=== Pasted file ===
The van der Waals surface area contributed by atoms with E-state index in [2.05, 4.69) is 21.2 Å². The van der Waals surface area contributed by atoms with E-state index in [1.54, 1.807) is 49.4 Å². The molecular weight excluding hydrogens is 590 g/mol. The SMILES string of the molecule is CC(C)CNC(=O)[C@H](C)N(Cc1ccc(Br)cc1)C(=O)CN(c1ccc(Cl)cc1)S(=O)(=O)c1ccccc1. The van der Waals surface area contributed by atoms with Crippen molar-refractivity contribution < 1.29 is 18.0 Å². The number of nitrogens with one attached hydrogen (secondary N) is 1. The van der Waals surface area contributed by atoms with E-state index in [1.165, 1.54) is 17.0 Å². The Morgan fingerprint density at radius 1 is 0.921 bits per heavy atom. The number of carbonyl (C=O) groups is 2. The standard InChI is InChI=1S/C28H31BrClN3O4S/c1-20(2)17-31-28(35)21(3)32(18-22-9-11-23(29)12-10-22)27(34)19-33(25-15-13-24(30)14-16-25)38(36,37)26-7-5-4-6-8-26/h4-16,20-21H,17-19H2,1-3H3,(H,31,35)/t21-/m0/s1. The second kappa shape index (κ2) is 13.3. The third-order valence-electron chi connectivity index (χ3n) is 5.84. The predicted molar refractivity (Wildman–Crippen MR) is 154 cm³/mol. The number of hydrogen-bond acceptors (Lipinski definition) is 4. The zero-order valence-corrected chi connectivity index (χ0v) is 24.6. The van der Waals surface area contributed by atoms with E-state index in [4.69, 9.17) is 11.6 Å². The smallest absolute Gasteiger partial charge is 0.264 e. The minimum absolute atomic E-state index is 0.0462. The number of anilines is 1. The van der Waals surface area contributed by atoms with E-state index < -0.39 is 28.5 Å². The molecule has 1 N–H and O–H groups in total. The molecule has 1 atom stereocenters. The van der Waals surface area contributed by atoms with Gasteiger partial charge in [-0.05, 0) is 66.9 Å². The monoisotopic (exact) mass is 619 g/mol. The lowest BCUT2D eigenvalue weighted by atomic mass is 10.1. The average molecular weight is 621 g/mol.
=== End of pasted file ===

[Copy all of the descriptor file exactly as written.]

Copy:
The van der Waals surface area contributed by atoms with E-state index in [2.05, 4.69) is 21.2 Å². The van der Waals surface area contributed by atoms with E-state index in [1.54, 1.807) is 49.4 Å². The molecular weight excluding hydrogens is 590 g/mol. The SMILES string of the molecule is CC(C)CNC(=O)[C@H](C)N(Cc1ccc(Br)cc1)C(=O)CN(c1ccc(Cl)cc1)S(=O)(=O)c1ccccc1. The van der Waals surface area contributed by atoms with Crippen molar-refractivity contribution < 1.29 is 18.0 Å². The number of nitrogens with one attached hydrogen (secondary N) is 1. The van der Waals surface area contributed by atoms with E-state index in [1.165, 1.54) is 17.0 Å². The Morgan fingerprint density at radius 1 is 0.921 bits per heavy atom. The number of carbonyl (C=O) groups is 2. The standard InChI is InChI=1S/C28H31BrClN3O4S/c1-20(2)17-31-28(35)21(3)32(18-22-9-11-23(29)12-10-22)27(34)19-33(25-15-13-24(30)14-16-25)38(36,37)26-7-5-4-6-8-26/h4-16,20-21H,17-19H2,1-3H3,(H,31,35)/t21-/m0/s1. The second kappa shape index (κ2) is 13.3. The third-order valence-electron chi connectivity index (χ3n) is 5.84. The predicted molar refractivity (Wildman–Crippen MR) is 154 cm³/mol. The number of hydrogen-bond acceptors (Lipinski definition) is 4. The zero-order valence-corrected chi connectivity index (χ0v) is 24.6. The van der Waals surface area contributed by atoms with E-state index in [4.69, 9.17) is 11.6 Å². The smallest absolute Gasteiger partial charge is 0.264 e. The minimum absolute atomic E-state index is 0.0462. The number of anilines is 1. The van der Waals surface area contributed by atoms with E-state index < -0.39 is 28.5 Å². The molecule has 1 N–H and O–H groups in total. The molecule has 1 atom stereocenters. The van der Waals surface area contributed by atoms with Gasteiger partial charge in [-0.05, 0) is 66.9 Å². The monoisotopic (exact) mass is 619 g/mol. The lowest BCUT2D eigenvalue weighted by atomic mass is 10.1. The average molecular weight is 621 g/mol.